Jane McGonigal, PhD game designer and videogame advocate, appeared on The Knowledge Project podcast to talk about the psychology of gaming with host, Shane Parrish.
It was an enlightening and insightful conversation that went down many rabbit holes, but listening to it with a critical ear presented several holes that shouldn’t be overlooked.
As always, I listened for one of the five red flags that all may not be as it seems.
These red flags are:
The purpose of these articles is to promote critical listening and keep podcast hosts and guests accountable.
As someone who has appeared on many podcasts myself, I too have been guilty of the abovementioned red flags many times.
The following is not an attack on McGonigal or her beliefs (I am actually fascinated by her work — you can both be a fan of someone and be critical of them), but a look at the language she used and the facts of the matter.
Her conclusions about video-games and the effects on human behavior might be true (eg. violent videogames don’t cause violent behaviors), but the evidence available suggests that things are not so black and white.
McGonigal said that “studies show” that games benefit us mentally and emotionally when we play up to 3 hours a day, or 21 hours a week.
First, I could not find any such studies (this doesn’t mean they don’t exist, just that I couldn’t find them — but I tried pretty damn hard and it shouldn’t be that hard to find reputable studies). If you can find said study or studies, please refer me. Typically, the conclusions of one study alone mean little, and you need to weigh up an entire body of studies to build faith in the conclusions drawn.
Second, this seems like a blanket statement. 21 hours for who exactly?
Reflecting on my own day, if I allocated three hours a day for videogames during my workweek, it would leave little time for anything other than work, sleep, and exercise. No time for socializing outside of Fortnite, no time for long walks in nature and sunlight, no time to pursue other interests. This doesn’t strike me as a well-adjusted or healthy life.
And when it comes to children, if your child is at school from 9 to 3, does homework from 4–6, eats dinner at 6, and plays videogames from 6:30–9:30 before going to bed, that leaves little time for playing outside, reading books, or pursuing other activities. The numbers don’t seem to stack up.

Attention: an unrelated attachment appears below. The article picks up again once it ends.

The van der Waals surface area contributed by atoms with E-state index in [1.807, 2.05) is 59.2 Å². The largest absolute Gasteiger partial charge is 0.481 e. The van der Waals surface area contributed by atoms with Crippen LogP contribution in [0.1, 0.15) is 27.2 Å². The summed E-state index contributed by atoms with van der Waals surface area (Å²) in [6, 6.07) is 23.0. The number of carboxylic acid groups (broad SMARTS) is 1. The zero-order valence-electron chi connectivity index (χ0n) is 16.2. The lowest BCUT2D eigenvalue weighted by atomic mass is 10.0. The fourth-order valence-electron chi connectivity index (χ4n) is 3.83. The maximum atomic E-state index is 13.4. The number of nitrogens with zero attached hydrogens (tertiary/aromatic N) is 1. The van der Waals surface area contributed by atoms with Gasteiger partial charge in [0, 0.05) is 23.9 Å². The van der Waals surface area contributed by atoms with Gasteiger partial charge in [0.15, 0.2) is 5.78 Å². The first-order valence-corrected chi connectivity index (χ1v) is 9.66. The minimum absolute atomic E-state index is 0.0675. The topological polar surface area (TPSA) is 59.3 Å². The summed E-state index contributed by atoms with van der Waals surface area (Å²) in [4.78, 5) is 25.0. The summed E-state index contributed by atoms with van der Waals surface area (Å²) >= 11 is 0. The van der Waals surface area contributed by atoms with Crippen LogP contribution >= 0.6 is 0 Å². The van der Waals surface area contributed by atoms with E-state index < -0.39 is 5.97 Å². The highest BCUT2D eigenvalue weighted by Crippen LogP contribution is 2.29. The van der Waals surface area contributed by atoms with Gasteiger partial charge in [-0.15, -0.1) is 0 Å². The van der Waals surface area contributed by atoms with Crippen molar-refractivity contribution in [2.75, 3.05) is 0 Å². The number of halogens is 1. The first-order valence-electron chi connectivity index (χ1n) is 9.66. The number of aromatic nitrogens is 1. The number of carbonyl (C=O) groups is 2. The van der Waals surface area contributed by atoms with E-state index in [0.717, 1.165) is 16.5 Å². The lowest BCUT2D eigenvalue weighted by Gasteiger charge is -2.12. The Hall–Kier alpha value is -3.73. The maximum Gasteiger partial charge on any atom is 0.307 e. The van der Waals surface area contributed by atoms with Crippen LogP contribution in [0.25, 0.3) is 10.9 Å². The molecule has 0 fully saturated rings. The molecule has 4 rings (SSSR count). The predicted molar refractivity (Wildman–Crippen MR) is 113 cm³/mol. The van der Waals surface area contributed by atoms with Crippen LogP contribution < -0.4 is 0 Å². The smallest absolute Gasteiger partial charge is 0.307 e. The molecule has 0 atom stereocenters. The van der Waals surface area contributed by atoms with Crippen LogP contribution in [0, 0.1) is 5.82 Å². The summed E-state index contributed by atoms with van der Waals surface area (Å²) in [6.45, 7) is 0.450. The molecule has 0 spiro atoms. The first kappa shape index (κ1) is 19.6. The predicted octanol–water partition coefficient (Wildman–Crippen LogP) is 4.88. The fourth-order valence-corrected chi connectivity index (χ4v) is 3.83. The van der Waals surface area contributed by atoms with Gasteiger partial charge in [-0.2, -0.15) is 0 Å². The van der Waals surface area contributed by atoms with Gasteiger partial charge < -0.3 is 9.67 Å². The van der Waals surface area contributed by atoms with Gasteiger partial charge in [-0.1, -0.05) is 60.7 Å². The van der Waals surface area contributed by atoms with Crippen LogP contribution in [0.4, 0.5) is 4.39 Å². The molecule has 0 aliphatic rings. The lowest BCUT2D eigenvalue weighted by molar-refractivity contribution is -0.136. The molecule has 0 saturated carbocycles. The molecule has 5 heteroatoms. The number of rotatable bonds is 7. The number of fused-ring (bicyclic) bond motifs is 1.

McGonigal also encouraged parents to have their kids play games before homework, which might seem counterintuitive. This is because of the benefit of ‘sleeping on a problem’. Our brain tends to focus on the most recent problem it encountered when we go to bed, so McGonigal suggests going to bed with a school-related problem (eg. calculus) before going to bed, instead of how to get past Level 10 on whatever game we’re playing.
This makes sense, and it definitely worth trying, but it discounts other facts.
First, there’s no shortage of literature — including the world-famous marshmallow test — pointing out the value of delayed gratification (in fact, The Knowledge Project’s Shane Parrish once said that this is the one thing that differentiates the successful from everybody else).
By playing videogames after homework, we’re learning to put in the hard work first before we get the reward. This is a very important life skill.
Second, do we really expect our kids to willingly go from indulging their senses in Fortnite to doing algebra? This seems like a less than seamless transition. Their mind is likely to still be focused on the game they just played than on what x means.
PS. Our ability to fall asleep can suffer when we engage in stimulating activities before bed. Insufficient sleep has deleterious effects on our emotional regulation, mood, and problem-solving ability the next day. As far as sleep is concerned, playing video-games earlier in the day is better than playing them just before bedtime, but as with anything, there are trade-offs.
McGonigal used absolutist language to say that there is “literally no evidence” that violent videogames cause aggression or violent behaviors. My own experience seems to support this, but independently performed studies by reputable institutions don’t.
It is true that some studies have found no evidence that violent games caused aggression, but the above-mentioned studies did. McGonigal’s claim that there is “literally no evidence” doesn’t appear to be true.